The proposed rules would permit a DMM to provide market information to a Floor broker in response to a specific request by the Floor broker to the DMM at the post, rather than specifying that the information must be provided “in response to an inquiry from a member conducting a market probe in the normal course of business,” as currently provided in the SRO rules. Under the Proposals, Floor brokers would not have access to Exchange systems that provide disaggregated order information, and Floor brokers would only be able to access such market information through a direct manual interaction with a DMM at the post.

III. Comment Letters

The Commission received two comment letters in response to the Proposals.[20] The first commenter offered several arguments in support of the Proposals. First, the commenter stated that, by permitting DMMs to use both pre- and post-trade information that is already present on the Exchanges' systems, the Proposals promote the legitimate Floor function of matching buyers and sellers.[21] This could promote just and equitable principles of trade, and would be in the public interest.[22] According to this commenter, the Proposals would enable market participants to trade larger blocks of stock with minimal market impact and could improve execution quality, especially for large buy-side institutions such as mutual funds that trade on behalf of retail investors.[23] The commenter also stated that the Proposals contained sufficient safeguards to protect investors.[24] Specifically, the commenter stated that institutional investors monitor execution quality very closely, and that if the Proposals were to hurt execution quality on the Exchanges, market participants would migrate to other exchanges.[25] The commenter also stated that the Proposals do not permit unfair discrimination, as any market participant that wanted to avail itself to such disaggregated order information could route its orders to Floor brokers.[26]

The second commenter expressed qualified support for the proposal.[27] Citing its research, this commenter stated that communicating partially disaggregated order information from DMMs to Floor brokers would have a positive effect on price discovery, as it would assist DMMs and Floor brokers in finding the counterparties for certain trades.[28] In this way, the commenter believed that the Proposals could incentivize transactions and contribute to greater liquidity in the market.[29] However, the commenter also noted the importance of maintaining controls on the dissemination of such information, as the dissemination of excessive information may be detrimental to the investor that originated the order.[30] In that regard, the commenter noted that NYSE maintained a system of formal rules and sanctions, in addition to the informal discipline that exists on the Floor, that safeguard the disclosure of order information.[31] In contrast, however, the commenter noted that such controls did not exist outside of the Floor.[32] As such, the commenter stated that disaggregated order information should not be made available to market participants outside the floor of the NYSE, as there would “be no means to control the use that this information is put to.” [33]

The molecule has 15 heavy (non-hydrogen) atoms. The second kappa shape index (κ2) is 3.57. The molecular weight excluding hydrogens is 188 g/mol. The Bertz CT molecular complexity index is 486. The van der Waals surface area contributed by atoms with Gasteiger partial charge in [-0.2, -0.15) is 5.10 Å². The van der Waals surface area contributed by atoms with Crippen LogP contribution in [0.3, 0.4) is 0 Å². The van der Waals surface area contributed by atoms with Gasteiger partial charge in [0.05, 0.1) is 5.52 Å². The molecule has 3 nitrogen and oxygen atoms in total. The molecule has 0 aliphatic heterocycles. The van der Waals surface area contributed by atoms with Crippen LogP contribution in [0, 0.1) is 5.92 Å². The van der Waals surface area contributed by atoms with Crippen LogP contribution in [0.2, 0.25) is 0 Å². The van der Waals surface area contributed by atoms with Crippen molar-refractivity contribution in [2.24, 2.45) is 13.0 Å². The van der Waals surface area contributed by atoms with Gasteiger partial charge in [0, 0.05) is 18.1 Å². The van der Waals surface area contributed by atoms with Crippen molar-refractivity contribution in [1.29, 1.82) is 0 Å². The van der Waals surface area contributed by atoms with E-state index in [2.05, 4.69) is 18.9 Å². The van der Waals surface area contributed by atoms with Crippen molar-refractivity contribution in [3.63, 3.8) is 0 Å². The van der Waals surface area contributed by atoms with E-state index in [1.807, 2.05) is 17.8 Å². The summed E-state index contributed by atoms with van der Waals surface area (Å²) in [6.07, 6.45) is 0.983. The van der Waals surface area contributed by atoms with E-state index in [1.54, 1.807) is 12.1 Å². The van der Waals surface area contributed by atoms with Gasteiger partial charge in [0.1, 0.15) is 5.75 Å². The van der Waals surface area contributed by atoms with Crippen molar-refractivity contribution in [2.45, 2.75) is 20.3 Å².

IV. Proceedings To Determine Whether To Approve or Disapprove SR-NYSE-2013-21 and NYSEMKT-2013-25 and Grounds for Disapproval Under Consideration

The Commission is instituting proceedings pursuant to Section 19(b)(2)(B) of the Act to determine whether the Proposals should be approved or disapproved. Institution of such proceedings is appropriate at this time in view of the legal and policy issues raised by the Proposals that are discussed below. Institution of these proceedings does not indicate that the Commission has reached any conclusions with respect to any of the issues involved. Rather, as described in greater detail below, the Commission seeks and encourages interested persons to provide additional comment to inform the Commission's analysis of whether to approve or disapprove the Proposals.

Pursuant to Section 19(b)(2)(B), the Commission is providing notice of the grounds for disapproval under consideration. In particular, Section 6(b)(5) of the Act [34] requires that the rules of an exchange be designed, among other things, to prevent fraudulent and manipulative acts and practices, to promote just and equitable principles of trade, to remove impediments to and perfect the mechanism of a free and open market and a national market system and, in general, to protect investors and the public interest; and are not designed to permit unfair discrimination between customers, issuers, brokers, or dealers. Section 6(b)(8) of the Act [35] requires that the rules of an exchange do not impose any burden on competition not necessary or appropriate in furtherance of the Act.

In the Proposals, the Exchanges, among other things, take the position that “[b]roadening the scope of information that DMMs can provide Floor brokers will assist DMMs with carrying out their historical function of bringing Floor brokers together to facilitate block and other large transactions. . . .” [36] The Exchanges also provide scenarios where a Floor broker that receives disaggregated information about the price and size of individual orders on the Exchange books, along with the identity of the Start Printed Page 46664broker-dealer that entered the order, might conceivably be better able to facilitate a large transaction for its customer.[37]